At our Contest Station ED1R we are limited in space. Therefore we have to install before the contests our low band verticals and beverages - and of course, after the contests, take them down and bring them into the storage again. Over the last years, we started optimizing the way how to rapidly deploy and remove radials. Earlier we used a bunch of garden hose carts, which were inexpensive, but after three contest seasons, they started falling apart. A more solid solution was needed. This time we build a solid cart, using surplus military equipment.
Once your contest station grows bigger and you add more antennas to turn, it becomes quite annoying to move around the physical rotator controllers between the operating positions inside the shack. Desperate for a better solution, I developed a server software that provides access to the Rotators through the network. Now all rotators can be controlled either directly through Win-Test, TCP socket, or through a Web-Interface.
In preparation for the upcoming CQWW 160m Contests, my friend Hannes, DK1NO was so kind to give me one of his W7IUV broadband, high IP3 preamplifier. Thanks, Hannes! Without knowing the exact performance data, I ran a few measurements with my Network Analyzer on the amplifier to determine the Gain and its operational fitness. Read on for measurement results and additional notes on how to measure active components.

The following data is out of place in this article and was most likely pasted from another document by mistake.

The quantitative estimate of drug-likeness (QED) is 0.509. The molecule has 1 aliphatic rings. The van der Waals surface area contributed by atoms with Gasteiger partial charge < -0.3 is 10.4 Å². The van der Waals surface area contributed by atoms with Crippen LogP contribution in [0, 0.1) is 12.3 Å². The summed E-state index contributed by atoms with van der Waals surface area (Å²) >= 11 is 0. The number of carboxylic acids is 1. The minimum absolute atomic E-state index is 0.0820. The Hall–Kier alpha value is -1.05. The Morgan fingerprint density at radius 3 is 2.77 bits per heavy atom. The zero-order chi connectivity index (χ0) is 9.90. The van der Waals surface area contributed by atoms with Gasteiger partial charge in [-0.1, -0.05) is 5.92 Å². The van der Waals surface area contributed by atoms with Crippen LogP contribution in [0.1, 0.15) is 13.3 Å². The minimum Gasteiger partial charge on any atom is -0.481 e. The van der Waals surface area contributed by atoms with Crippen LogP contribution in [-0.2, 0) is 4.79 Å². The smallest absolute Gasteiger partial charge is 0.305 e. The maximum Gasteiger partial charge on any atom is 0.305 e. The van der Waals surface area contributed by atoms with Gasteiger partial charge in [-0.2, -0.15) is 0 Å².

In CQWW 160m we are planning again a serious participation. This time we want to erect a 2el vertical Array for 160m towards the US. In this post, you will find some details regarding our unique situation and some design thoughts.
During my stay in Ecuador, I was able to operate two days under my US Callsign as HC2/AL1O. Special thanks to my host Alberto, HC2AQ who offered me his shack. Within two days, 1700 QSOs found their way into the log.
Read on for pictures, online log & QSL information.
It finally happened… After a decade of reliable service, my Alpha91b amplifier broke. Most likely on its way to Spain one of the tubes broke. During the commissioning at ED1R, fire & smoke shot out of a chimney. The first shock was big, but a few measurements confirmed that just the tubes were broken. In this blog post, I will share the knowledge I gained during debugging, commissioning, and breathing new life into the amplifier.
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